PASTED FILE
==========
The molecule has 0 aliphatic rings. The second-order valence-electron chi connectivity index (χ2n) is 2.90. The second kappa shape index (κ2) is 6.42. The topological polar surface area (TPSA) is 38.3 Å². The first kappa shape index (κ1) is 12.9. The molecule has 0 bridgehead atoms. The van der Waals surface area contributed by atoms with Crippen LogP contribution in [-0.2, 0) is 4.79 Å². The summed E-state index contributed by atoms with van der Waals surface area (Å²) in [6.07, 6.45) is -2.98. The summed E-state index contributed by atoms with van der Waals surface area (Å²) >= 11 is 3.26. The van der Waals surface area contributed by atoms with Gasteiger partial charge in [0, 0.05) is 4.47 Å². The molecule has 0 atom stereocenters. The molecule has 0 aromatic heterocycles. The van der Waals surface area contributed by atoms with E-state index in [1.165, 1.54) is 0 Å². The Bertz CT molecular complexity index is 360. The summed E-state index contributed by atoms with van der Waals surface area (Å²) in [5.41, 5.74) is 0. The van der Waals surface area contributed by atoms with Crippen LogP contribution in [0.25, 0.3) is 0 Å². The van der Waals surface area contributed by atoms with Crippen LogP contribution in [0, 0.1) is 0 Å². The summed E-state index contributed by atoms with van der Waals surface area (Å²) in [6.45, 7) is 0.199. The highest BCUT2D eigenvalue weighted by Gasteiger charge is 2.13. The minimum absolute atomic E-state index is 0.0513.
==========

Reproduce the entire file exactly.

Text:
The molecule has 0 aliphatic rings. The second-order valence-electron chi connectivity index (χ2n) is 2.90. The second kappa shape index (κ2) is 6.42. The topological polar surface area (TPSA) is 38.3 Å². The first kappa shape index (κ1) is 12.9. The molecule has 0 bridgehead atoms. The van der Waals surface area contributed by atoms with Crippen LogP contribution in [-0.2, 0) is 4.79 Å². The summed E-state index contributed by atoms with van der Waals surface area (Å²) in [6.07, 6.45) is -2.98. The summed E-state index contributed by atoms with van der Waals surface area (Å²) >= 11 is 3.26. The van der Waals surface area contributed by atoms with Gasteiger partial charge in [0, 0.05) is 4.47 Å². The molecule has 0 atom stereocenters. The molecule has 0 aromatic heterocycles. The van der Waals surface area contributed by atoms with E-state index in [1.165, 1.54) is 0 Å². The Bertz CT molecular complexity index is 360. The summed E-state index contributed by atoms with van der Waals surface area (Å²) in [5.41, 5.74) is 0. The van der Waals surface area contributed by atoms with Crippen LogP contribution in [0.25, 0.3) is 0 Å². The van der Waals surface area contributed by atoms with Crippen LogP contribution in [0, 0.1) is 0 Å². The summed E-state index contributed by atoms with van der Waals surface area (Å²) in [6.45, 7) is 0.199. The highest BCUT2D eigenvalue weighted by Gasteiger charge is 2.13. The minimum absolute atomic E-state index is 0.0513.